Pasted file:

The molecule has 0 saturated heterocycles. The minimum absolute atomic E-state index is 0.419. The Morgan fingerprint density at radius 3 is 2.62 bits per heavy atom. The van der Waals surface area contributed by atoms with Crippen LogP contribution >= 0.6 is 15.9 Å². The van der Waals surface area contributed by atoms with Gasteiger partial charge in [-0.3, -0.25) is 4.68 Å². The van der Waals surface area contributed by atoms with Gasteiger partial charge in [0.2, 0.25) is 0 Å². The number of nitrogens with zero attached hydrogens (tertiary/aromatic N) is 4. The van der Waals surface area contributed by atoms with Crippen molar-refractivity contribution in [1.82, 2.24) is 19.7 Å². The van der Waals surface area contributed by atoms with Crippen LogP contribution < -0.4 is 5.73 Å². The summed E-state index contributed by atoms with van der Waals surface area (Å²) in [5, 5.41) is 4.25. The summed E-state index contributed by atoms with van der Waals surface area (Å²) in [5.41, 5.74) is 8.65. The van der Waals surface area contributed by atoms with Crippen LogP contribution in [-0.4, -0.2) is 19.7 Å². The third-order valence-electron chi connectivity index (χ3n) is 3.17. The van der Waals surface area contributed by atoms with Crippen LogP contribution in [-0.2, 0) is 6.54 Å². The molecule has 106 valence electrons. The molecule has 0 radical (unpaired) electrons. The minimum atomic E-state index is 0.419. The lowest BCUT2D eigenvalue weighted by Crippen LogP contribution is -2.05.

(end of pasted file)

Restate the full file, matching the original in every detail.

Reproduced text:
The molecule has 0 saturated heterocycles. The minimum absolute atomic E-state index is 0.419. The Morgan fingerprint density at radius 3 is 2.62 bits per heavy atom. The van der Waals surface area contributed by atoms with Crippen LogP contribution >= 0.6 is 15.9 Å². The van der Waals surface area contributed by atoms with Gasteiger partial charge in [-0.3, -0.25) is 4.68 Å². The van der Waals surface area contributed by atoms with Gasteiger partial charge in [0.2, 0.25) is 0 Å². The number of nitrogens with zero attached hydrogens (tertiary/aromatic N) is 4. The van der Waals surface area contributed by atoms with Crippen molar-refractivity contribution in [1.82, 2.24) is 19.7 Å². The van der Waals surface area contributed by atoms with Crippen LogP contribution < -0.4 is 5.73 Å². The summed E-state index contributed by atoms with van der Waals surface area (Å²) in [5, 5.41) is 4.25. The summed E-state index contributed by atoms with van der Waals surface area (Å²) in [5.41, 5.74) is 8.65. The van der Waals surface area contributed by atoms with Crippen LogP contribution in [-0.4, -0.2) is 19.7 Å². The third-order valence-electron chi connectivity index (χ3n) is 3.17. The van der Waals surface area contributed by atoms with Crippen LogP contribution in [-0.2, 0) is 6.54 Å². The molecule has 106 valence electrons. The molecule has 0 radical (unpaired) electrons. The minimum atomic E-state index is 0.419. The lowest BCUT2D eigenvalue weighted by Crippen LogP contribution is -2.05.